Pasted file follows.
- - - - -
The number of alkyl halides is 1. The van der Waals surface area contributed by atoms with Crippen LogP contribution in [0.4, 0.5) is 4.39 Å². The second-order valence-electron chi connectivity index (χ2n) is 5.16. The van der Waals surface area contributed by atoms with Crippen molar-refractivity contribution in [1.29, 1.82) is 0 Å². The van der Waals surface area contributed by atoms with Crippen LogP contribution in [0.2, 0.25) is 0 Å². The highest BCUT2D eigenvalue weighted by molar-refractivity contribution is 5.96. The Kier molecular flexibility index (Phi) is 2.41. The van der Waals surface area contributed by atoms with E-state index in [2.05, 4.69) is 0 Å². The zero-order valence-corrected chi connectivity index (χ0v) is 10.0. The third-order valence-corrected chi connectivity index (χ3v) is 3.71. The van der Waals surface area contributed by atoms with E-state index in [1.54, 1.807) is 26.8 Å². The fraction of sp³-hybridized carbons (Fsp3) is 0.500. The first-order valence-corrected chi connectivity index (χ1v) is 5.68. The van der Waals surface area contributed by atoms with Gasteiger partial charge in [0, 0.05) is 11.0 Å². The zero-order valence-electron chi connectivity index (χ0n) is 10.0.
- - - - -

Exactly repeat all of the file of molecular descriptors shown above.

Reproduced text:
The number of alkyl halides is 1. The van der Waals surface area contributed by atoms with Crippen LogP contribution in [0.4, 0.5) is 4.39 Å². The second-order valence-electron chi connectivity index (χ2n) is 5.16. The van der Waals surface area contributed by atoms with Crippen molar-refractivity contribution in [1.29, 1.82) is 0 Å². The van der Waals surface area contributed by atoms with Crippen LogP contribution in [0.2, 0.25) is 0 Å². The highest BCUT2D eigenvalue weighted by molar-refractivity contribution is 5.96. The Kier molecular flexibility index (Phi) is 2.41. The van der Waals surface area contributed by atoms with E-state index in [2.05, 4.69) is 0 Å². The zero-order valence-corrected chi connectivity index (χ0v) is 10.0. The third-order valence-corrected chi connectivity index (χ3v) is 3.71. The van der Waals surface area contributed by atoms with E-state index in [1.54, 1.807) is 26.8 Å². The fraction of sp³-hybridized carbons (Fsp3) is 0.500. The first-order valence-corrected chi connectivity index (χ1v) is 5.68. The van der Waals surface area contributed by atoms with Gasteiger partial charge in [0, 0.05) is 11.0 Å². The zero-order valence-electron chi connectivity index (χ0n) is 10.0.